I have now discovered that a completely opacified glass body initially formed of certain photothermally opacifiable glasses can, by treatment in accordance with the methods hereinafter described, be converted without substantial change of size or shape to an essentially crystalline ceramic body in which crystalline silicates and, in some cases, high-temperature quartz can be identified by X-ray analysis at ordinary temperatures, the inversion of the quartz, which would be expected to take place upon cooling the heated body to room temperature, apparently not having occurred. Such ceramic bodies melt relatively sharply at temperatures considerably above the softening points of the original glasses and their mechanical breaking strengths are surprisingly higher than those of the original glasses.

The thermal expansion coefiicient of the crystalline product is normally substantially different from that of the original glass and on account of such incompatible expansivity the articles should be opacified throughout before being converted to the crystalline product. However, I have found that an article of such convertible glass can, if desired, first be selectively etched or sculptured by selective exposure of a portion of the body followed by development and dissolution of the exposed and opacified portion of the article in accordance with the process described and claimed in my Patent 2,628,160 and that such sculptured glass article can thereafter be completely photothermally opacified and then converted to the above-mentioned crystalline body.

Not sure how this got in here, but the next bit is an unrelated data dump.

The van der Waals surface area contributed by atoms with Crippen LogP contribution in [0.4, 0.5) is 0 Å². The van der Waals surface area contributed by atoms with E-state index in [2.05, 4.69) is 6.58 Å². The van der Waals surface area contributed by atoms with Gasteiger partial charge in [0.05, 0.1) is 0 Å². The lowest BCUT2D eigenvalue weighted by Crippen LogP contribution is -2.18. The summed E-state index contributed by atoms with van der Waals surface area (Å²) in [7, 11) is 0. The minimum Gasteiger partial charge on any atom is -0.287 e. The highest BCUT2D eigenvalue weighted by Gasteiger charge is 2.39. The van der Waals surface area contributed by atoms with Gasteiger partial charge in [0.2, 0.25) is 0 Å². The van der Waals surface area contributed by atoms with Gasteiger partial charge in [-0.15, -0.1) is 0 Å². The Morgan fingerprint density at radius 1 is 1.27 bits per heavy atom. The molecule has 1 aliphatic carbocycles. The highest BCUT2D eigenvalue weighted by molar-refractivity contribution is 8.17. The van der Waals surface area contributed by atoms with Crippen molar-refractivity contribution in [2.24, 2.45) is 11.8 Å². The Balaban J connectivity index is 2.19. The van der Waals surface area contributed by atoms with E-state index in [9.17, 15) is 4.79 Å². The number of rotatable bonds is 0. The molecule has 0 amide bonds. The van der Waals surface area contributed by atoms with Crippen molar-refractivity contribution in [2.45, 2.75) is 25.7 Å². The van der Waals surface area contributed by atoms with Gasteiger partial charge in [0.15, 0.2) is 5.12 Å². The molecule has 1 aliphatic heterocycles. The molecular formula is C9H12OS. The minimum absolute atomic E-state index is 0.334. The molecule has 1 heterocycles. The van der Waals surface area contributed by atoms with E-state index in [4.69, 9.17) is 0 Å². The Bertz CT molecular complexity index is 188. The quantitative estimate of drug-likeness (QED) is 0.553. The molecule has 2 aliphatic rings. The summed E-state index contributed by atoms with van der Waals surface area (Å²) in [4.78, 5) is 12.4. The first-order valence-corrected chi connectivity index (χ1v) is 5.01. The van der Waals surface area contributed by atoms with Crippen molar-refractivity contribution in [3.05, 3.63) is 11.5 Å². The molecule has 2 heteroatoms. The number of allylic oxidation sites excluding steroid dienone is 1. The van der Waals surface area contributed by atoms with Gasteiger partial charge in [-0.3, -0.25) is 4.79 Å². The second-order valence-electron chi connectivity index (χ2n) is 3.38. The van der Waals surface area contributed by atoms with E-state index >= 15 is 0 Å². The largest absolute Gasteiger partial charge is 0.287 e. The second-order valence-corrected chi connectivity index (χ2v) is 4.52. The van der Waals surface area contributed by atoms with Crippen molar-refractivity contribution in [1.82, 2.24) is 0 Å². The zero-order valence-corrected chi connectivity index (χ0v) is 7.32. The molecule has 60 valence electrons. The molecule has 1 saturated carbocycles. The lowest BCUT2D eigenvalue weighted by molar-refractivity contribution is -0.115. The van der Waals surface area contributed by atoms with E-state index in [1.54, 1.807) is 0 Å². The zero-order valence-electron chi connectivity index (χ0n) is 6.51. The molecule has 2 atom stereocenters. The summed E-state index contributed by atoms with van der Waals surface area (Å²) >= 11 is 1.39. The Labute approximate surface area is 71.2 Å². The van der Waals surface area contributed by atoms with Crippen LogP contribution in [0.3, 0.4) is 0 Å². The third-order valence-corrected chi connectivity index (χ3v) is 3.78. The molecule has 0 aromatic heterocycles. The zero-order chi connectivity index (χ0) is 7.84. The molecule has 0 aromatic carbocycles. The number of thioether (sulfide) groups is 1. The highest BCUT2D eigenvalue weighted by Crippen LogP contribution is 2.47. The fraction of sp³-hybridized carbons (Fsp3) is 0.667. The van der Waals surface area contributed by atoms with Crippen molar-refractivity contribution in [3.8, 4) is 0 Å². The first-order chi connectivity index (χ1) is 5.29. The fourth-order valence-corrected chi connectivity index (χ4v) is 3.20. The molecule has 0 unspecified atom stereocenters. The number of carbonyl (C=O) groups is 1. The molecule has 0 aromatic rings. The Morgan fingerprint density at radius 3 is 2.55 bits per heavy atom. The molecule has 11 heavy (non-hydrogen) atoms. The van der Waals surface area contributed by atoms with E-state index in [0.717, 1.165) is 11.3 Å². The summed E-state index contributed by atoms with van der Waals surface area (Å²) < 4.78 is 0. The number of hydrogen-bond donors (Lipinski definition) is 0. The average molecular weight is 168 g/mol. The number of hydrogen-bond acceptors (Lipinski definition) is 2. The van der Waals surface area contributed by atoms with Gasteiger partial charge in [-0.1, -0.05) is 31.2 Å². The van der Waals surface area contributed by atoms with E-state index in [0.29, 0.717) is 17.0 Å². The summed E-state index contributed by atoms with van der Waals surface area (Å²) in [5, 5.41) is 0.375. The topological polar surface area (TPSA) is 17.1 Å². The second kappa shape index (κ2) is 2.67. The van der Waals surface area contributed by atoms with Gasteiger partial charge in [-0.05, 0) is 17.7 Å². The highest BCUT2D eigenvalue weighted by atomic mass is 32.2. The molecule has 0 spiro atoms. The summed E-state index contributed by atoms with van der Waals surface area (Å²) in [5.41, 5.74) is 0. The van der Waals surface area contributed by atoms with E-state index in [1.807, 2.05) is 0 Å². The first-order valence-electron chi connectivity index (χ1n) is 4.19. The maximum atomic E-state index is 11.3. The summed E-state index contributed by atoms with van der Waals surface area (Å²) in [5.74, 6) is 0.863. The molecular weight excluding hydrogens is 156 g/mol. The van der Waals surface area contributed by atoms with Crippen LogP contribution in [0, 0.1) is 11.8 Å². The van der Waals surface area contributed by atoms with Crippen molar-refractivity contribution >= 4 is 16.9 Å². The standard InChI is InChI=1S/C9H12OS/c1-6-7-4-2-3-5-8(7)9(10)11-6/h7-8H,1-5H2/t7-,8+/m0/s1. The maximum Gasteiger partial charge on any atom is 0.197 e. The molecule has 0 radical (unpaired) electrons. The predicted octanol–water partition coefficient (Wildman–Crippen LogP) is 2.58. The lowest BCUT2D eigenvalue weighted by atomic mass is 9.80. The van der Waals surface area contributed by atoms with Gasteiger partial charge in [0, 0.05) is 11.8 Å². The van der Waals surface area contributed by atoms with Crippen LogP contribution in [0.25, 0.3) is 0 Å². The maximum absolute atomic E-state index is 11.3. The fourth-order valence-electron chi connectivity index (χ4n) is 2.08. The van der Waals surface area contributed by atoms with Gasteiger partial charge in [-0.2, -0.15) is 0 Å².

Broadly the invention in its preferred embodiment com- Patented Feb. 14, 1961 Cu O, the above constituents totalling at least exposing the article to short-wave radiations, advantageously ultraviolet radiations, heating the exposed article above the annealing point but below the softening point of the glass until siliceous crystallites, including lithium metasilicate, are formed therein in an amount sufiicient to provide a crystalline structure which is rigid enough to prevent distortion of the article by softening of its glassy matrix, and finally heating the article above the softening point of the original glass and above 800 C. without altering its shape, but not above about 950 C., to cause further crystallization, including conversion of at least some of the lithium metasilicate to a lithium-containing silicate having a lower weight percentage of lithium than the metasilicate. (By annealing point is meant that temperature at which the viscosity of the glass is 10 poises and by softening point is meant that temperature at which the viscosity is 10 poises.)